Step 2: If you have employees, schedule a meeting and discuss these values. Do they resonate with them? As an owner, at this stage you need to be willing to truly listen to feedback and consider amending your list a bit. However, don’t throw out your list – remember that you constructed this based on what is important to your core self. Alternatively, if something isn’t resonating it may mean that there are strategic or tactical things you can change to ensure that it will align better in the future.

Step 3: Start to examine each component of your business and assess how well you are infusing these values into them. One way to do this is to see through the eyes of each type of person connected to your business – employees, partners, clients, and even the community at large. (Of course, better yet, you could ask them yourselves!) If you look at the client lifecycle, for example, are you embedding your values in every interaction, from the very first sales call through to the end of your relationship?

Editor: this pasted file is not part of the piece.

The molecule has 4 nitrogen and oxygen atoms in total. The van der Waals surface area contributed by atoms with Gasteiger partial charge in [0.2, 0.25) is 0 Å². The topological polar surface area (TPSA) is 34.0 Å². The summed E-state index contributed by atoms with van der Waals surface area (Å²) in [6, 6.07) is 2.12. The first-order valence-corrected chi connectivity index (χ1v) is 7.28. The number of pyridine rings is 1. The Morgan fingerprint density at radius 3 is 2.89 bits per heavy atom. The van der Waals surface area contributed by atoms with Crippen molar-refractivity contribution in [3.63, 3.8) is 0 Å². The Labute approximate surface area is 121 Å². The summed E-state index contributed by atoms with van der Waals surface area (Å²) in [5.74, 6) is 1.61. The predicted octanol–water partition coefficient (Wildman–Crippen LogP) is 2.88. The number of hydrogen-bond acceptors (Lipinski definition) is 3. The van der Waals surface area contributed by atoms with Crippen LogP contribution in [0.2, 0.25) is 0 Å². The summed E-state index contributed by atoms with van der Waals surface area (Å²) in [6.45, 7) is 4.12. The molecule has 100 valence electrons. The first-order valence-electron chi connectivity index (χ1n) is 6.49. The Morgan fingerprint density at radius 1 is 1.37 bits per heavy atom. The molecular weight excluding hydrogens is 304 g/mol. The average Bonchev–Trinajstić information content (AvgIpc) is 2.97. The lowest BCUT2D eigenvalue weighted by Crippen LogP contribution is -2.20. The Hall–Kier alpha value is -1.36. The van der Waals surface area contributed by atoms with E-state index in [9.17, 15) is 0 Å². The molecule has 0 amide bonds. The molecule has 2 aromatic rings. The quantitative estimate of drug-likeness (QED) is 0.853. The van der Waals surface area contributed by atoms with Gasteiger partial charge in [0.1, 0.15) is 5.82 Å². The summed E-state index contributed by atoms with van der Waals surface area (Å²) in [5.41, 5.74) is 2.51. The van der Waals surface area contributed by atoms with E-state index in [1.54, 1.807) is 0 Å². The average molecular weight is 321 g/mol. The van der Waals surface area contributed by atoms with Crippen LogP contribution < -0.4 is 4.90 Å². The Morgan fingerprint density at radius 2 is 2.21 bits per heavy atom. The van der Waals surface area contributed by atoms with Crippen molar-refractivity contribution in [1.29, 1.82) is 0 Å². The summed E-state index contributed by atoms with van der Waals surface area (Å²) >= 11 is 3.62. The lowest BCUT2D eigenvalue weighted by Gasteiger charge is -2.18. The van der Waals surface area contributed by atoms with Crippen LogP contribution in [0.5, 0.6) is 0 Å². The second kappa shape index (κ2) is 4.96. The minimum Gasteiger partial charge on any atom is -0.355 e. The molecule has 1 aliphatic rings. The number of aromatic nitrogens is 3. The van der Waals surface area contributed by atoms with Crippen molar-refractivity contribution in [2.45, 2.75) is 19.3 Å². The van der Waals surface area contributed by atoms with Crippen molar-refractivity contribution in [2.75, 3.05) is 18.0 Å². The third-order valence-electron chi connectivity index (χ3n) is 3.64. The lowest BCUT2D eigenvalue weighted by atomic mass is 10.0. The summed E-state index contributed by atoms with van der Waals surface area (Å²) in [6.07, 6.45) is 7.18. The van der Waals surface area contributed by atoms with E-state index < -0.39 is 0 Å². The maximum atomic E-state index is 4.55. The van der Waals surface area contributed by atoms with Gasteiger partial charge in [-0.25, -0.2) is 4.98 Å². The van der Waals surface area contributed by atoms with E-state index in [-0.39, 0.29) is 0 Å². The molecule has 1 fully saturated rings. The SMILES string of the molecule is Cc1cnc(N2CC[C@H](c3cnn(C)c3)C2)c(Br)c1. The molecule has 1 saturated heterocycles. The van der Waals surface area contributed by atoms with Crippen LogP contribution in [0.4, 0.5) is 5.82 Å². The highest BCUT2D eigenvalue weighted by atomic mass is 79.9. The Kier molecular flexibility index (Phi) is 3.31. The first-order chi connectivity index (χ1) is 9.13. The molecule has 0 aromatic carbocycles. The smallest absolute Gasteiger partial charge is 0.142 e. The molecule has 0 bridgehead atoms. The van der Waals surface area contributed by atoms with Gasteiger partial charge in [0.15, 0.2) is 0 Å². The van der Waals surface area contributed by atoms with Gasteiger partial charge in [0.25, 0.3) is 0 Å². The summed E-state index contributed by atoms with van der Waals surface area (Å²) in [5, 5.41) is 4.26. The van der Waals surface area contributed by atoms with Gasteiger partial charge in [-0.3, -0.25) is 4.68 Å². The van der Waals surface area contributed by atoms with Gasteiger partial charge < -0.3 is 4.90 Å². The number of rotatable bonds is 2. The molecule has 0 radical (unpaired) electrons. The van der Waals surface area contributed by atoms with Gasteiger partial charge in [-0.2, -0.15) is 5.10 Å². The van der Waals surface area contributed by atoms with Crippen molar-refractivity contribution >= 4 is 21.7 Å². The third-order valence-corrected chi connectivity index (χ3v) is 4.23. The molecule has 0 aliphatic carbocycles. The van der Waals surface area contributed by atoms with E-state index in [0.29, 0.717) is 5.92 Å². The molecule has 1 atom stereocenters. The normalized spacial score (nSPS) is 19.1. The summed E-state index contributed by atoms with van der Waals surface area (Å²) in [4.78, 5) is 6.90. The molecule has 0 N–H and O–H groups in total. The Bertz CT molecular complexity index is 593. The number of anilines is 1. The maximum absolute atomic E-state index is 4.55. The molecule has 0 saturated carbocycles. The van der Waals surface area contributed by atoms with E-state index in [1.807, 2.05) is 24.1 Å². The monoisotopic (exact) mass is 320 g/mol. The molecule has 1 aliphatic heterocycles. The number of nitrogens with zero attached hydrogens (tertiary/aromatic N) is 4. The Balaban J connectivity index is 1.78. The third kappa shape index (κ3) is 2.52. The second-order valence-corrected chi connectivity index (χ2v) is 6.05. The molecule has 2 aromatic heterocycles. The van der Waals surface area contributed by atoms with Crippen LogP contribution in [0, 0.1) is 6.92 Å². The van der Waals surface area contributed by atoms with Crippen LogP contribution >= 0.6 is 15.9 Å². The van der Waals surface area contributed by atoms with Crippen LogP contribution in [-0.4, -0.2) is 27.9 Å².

Step 4: Revisit this list every year – both by yourself and with your employees – to see if it is reflective of the atmosphere you’ve created, and/or whether anything needs to change.  One specific activity you could do is review feedback you’ve received from clients over the year. Are you seeing your values reflected back to you in the way that they talk to you?

At Joy Accounting, we’ve done this exercise – although (being honest with you) I think it may be time to go through this four-step process ourselves! Below are the values that we try to infuse into all our interactions:

Honesty – This is foundational to our business. If we make a mistake, we own up to it. If we are uncomfortable with something that is happening, we speak up.

Integrity – We at Joy Accounting do the right thing, even when it’s difficult, and we expect the same from our clients.

Creativity – We are problem solvers, and we can’t help but identify issues and help our clients find solutions to them.

Consistency – We are always there for our clients when they need us, and they view us as an integral part of their team.

Adventure – We love our life outside of work, and we bring that joy to our job. We are all remote workers, and we encourage flexibility in a way that enables our team members to put health, family, travel, and other important things in their rightful places (instead of being an afterthought).

In the spirit of asking for feedback, how are we at Joy Accounting Services doing at living our core values?